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Br1ck

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Like everyone else, I've been spending more time online, most recently on the Unofficial Martin Guitar Forum. A lot of the discussions over there seem to center on how much people are willing to spend on the latest ultra spendy authentics, and the investment potential (LOL) of the latest artist endorsement model. A typical question is if it's worth it to jump to the Authentic line over just a plain old regular one.

Here, there seem to be many more questions related to value. I guess it comes down to less interest in Guilds among wealthier people, like most consumer goods, people who can tend to seek not only performance but exclusivety. A new D 55 is ,in the scheme of things, a pretty affordable guitar. The last one I played was for me a far better guitar than any Martins I played that day. I was playing my Guild D 35 yesterday, I have a Martin D 35 too, And for certain things, it works better than my other dreads. Certain my bang for buck champion. Is there a better acoustic guitar value than an old D 25? My personal desire in a guitar starts with old wood at the top of the list. This often comes with cosmetic issues which are of no concern to me.

I once had an acquaintance who inherited a dozen piles of money who only wanted new, shiny, and expensive. He could afford easily a pre war Martin, or four or five, but bought stuff like a Martin dread with special metallic paint that changed color. What a waste. Anyway, I enjoy the looking for an early D 25 threads. Or better yet, finding one.
 

fronobulax

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My observations has always been that people know Guilds are made to be played. If anyone has shelled out more than $5,000 for a Guild, I don't recall that they posted about it. People who cannot even spell "acoustic guitar" have heard about Martin and Gibson. People who know about Guild typically are looking for something not as mainstream (I bought my first Guild bass because it wasn't a fender, for example) or have enough expereince to recognize value of "bang for the buck". Interesting insight. Thanks.
 

chazmo

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I think "value" has a wildly varying and different meaning for Martin owners than it does for Guild owners. Certainly, the definition of what's collectible or not varies too. Taylor also factors into this equation with different fundamentals regarding value and collectibility.

Anyway, to love the Guild brand you have to love the underdog, at least in the US-built guitar world. And, of course, you're among Guild lovers here (though not exclusively), so most of us appreciate what makes a Guild great.
 

Rayk

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Interesting , I never thought of Guild as a underdog . I am king of cheap . My Blueridge 180A is a Martin killer ( they use that term with cell phones called flagship killers do why not with guitars ) Lol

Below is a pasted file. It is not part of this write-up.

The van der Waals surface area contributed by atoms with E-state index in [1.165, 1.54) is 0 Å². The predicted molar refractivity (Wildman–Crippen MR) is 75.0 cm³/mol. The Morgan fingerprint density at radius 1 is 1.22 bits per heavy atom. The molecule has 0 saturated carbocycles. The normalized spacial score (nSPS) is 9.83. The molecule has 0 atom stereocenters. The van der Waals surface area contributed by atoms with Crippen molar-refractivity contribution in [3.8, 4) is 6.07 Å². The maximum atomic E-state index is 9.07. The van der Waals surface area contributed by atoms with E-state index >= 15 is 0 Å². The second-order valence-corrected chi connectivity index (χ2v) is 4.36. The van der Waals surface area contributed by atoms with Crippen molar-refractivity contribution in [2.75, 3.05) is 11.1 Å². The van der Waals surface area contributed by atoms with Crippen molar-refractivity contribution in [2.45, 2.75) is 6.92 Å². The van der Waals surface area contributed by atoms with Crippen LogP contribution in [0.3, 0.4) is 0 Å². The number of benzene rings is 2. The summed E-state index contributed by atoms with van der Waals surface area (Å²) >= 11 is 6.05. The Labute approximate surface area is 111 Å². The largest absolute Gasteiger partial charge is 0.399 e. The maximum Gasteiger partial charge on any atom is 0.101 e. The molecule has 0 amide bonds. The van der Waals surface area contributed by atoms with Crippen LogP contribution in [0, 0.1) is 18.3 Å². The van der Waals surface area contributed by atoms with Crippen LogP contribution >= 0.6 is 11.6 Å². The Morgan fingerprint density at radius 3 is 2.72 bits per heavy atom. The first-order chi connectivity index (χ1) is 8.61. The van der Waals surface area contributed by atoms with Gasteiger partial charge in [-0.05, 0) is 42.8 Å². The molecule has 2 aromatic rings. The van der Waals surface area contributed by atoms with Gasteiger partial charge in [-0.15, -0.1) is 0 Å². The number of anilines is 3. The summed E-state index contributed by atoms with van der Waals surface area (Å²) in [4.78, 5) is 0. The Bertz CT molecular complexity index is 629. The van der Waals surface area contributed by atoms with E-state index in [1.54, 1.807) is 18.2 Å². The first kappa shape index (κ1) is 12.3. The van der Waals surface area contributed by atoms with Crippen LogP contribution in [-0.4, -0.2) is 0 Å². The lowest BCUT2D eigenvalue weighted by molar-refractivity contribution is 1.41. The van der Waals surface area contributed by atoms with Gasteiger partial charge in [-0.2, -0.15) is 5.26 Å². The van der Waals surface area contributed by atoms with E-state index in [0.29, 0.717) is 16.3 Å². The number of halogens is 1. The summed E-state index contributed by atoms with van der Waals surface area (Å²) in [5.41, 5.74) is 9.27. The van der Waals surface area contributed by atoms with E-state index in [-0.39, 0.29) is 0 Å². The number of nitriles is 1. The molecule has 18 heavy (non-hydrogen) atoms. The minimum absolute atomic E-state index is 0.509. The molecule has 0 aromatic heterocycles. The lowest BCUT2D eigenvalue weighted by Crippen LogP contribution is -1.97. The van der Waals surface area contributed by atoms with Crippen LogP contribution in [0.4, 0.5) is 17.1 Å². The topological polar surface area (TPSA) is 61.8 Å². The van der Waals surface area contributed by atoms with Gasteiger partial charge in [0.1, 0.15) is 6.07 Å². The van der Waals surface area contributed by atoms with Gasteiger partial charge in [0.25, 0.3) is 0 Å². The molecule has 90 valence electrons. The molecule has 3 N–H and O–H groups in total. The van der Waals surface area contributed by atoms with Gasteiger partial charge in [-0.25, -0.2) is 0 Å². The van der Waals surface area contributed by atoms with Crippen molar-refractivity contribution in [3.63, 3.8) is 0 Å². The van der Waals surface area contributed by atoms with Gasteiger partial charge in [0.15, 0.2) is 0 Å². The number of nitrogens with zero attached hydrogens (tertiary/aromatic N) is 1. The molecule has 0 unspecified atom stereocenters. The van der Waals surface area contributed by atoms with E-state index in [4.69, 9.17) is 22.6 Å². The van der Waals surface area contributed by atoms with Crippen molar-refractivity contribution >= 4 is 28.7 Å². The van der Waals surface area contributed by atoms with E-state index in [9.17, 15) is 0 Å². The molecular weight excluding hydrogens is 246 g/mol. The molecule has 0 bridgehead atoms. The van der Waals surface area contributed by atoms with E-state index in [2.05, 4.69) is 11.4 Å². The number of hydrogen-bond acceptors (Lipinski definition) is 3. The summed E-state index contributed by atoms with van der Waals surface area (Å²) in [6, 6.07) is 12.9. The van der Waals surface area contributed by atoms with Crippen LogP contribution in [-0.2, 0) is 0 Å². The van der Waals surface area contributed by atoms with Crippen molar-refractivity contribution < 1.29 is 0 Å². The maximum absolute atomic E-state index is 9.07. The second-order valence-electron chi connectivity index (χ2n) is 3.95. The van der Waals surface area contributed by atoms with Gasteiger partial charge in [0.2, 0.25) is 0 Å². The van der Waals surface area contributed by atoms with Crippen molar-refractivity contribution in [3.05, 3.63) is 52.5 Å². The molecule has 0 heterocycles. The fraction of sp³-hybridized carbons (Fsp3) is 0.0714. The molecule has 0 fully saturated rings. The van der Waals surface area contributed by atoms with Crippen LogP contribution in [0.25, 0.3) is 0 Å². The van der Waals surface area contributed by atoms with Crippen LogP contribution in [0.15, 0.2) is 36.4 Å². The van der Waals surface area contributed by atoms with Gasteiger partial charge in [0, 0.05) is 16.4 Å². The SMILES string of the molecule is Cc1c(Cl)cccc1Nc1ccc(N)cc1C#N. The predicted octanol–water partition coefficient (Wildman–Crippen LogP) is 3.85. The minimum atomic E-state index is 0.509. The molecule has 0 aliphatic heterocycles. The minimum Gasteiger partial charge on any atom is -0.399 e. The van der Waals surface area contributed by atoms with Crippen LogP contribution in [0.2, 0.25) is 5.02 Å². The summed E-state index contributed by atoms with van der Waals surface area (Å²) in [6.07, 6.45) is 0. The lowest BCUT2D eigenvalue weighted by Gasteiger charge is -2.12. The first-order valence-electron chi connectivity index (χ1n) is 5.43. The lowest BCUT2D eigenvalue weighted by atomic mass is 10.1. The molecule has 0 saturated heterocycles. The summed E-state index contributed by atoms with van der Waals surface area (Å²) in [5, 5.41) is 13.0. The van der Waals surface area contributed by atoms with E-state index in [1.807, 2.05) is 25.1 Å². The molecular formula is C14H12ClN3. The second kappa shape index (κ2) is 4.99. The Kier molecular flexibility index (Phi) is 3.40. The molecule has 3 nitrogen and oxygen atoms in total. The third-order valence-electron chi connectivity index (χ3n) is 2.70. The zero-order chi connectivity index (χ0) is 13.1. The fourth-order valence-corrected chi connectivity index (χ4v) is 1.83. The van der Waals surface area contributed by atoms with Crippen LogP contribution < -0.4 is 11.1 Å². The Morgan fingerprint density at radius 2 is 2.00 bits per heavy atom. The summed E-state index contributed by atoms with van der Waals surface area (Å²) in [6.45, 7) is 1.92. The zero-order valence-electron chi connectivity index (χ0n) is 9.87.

I Will admit you guys have Nerd'd me out about Guilds and I think they are amazing when you find the right one/ones . Lol

Guild will always be in my heart so I guess I need to buy more of them . Lol
 

Badger

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Blueridge me to (Br70). 😉
I find that Guild's only defect is the heaviness and very rigid reinforcements of the top. I love light guitars but it's a psychological problem, not a real one. Today Guild oxnards are lightened. Time will tell us which ones are better.
 

beecee

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My personal desire in a guitar starts with old wood at the top of the list. This often comes with cosmetic issues which are of no concern to me.

Been my feelings as well!

Anyway, to love the Guild brand you have to love the underdog, at least in the US-built guitar world.

Always equated Guild to the Chrysler of the big 3.

I am king of cheap .

I'm the king of one downmanship. My D-40 will crush your Martin "X" and my 95 Toyota T-100 will haul more sheetrock or demo debris than your $50,000 king cab short box "pickup"

 

Tom O

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My "new" 2002 Corona D-40 sounded better than any of the Martins I played in the same store. It was my first Guild and marked down in 2006. Maybe the Fender decal on the back of the headstock scared buyers off. It is heavier than my old Gibson. Funny thing, someone else bought a new Martin at the same time and wanted the action lowered to match my Guild. It sounds even better today.
 

GAD

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My observations has always been that people know Guilds are made to be played. If anyone has shelled out more than $5,000 for a Guild, I don't recall that they posted about it. People who cannot even spell "acoustic guitar" have heard about Martin and Gibson. People who know about Guild typically are looking for something not as mainstream (I bought my first Guild bass because it wasn't a fender, for example) or have enough expereince to recognize value of "bang for the buck". Interesting insight. Thanks.
I've considered a few Guilds over $5k but they tend to be very rare or one of a kind.
 

Br1ck